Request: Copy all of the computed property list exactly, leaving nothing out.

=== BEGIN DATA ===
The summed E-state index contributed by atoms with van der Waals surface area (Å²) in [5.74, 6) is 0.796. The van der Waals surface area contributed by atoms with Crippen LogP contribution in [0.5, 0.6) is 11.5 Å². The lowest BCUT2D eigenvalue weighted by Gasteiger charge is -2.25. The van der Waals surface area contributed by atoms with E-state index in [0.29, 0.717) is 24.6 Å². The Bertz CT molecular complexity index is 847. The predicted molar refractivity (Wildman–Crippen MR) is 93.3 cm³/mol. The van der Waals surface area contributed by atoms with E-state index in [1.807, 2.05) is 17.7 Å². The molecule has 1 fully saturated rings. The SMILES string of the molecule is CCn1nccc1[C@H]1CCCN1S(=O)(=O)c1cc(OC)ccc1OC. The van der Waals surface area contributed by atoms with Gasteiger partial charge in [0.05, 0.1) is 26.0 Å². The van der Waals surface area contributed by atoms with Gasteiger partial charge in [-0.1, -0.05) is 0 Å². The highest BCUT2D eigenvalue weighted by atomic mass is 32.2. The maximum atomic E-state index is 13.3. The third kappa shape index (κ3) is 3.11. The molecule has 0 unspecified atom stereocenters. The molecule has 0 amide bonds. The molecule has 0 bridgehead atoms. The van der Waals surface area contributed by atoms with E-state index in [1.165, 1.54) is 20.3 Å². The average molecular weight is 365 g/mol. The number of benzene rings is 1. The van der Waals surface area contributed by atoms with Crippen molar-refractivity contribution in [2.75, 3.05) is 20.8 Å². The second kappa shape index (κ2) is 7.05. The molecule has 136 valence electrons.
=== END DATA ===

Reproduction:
The summed E-state index contributed by atoms with van der Waals surface area (Å²) in [5.74, 6) is 0.796. The van der Waals surface area contributed by atoms with Crippen LogP contribution in [0.5, 0.6) is 11.5 Å². The lowest BCUT2D eigenvalue weighted by Gasteiger charge is -2.25. The van der Waals surface area contributed by atoms with E-state index in [0.29, 0.717) is 24.6 Å². The Bertz CT molecular complexity index is 847. The predicted molar refractivity (Wildman–Crippen MR) is 93.3 cm³/mol. The van der Waals surface area contributed by atoms with E-state index in [1.807, 2.05) is 17.7 Å². The molecule has 1 fully saturated rings. The SMILES string of the molecule is CCn1nccc1[C@H]1CCCN1S(=O)(=O)c1cc(OC)ccc1OC. The van der Waals surface area contributed by atoms with Gasteiger partial charge in [0.05, 0.1) is 26.0 Å². The van der Waals surface area contributed by atoms with Gasteiger partial charge in [-0.1, -0.05) is 0 Å². The highest BCUT2D eigenvalue weighted by atomic mass is 32.2. The maximum atomic E-state index is 13.3. The third kappa shape index (κ3) is 3.11. The molecule has 0 unspecified atom stereocenters. The molecule has 0 amide bonds. The molecule has 0 bridgehead atoms. The van der Waals surface area contributed by atoms with E-state index in [1.165, 1.54) is 20.3 Å². The average molecular weight is 365 g/mol. The number of benzene rings is 1. The van der Waals surface area contributed by atoms with Crippen molar-refractivity contribution in [2.75, 3.05) is 20.8 Å². The second kappa shape index (κ2) is 7.05. The molecule has 136 valence electrons.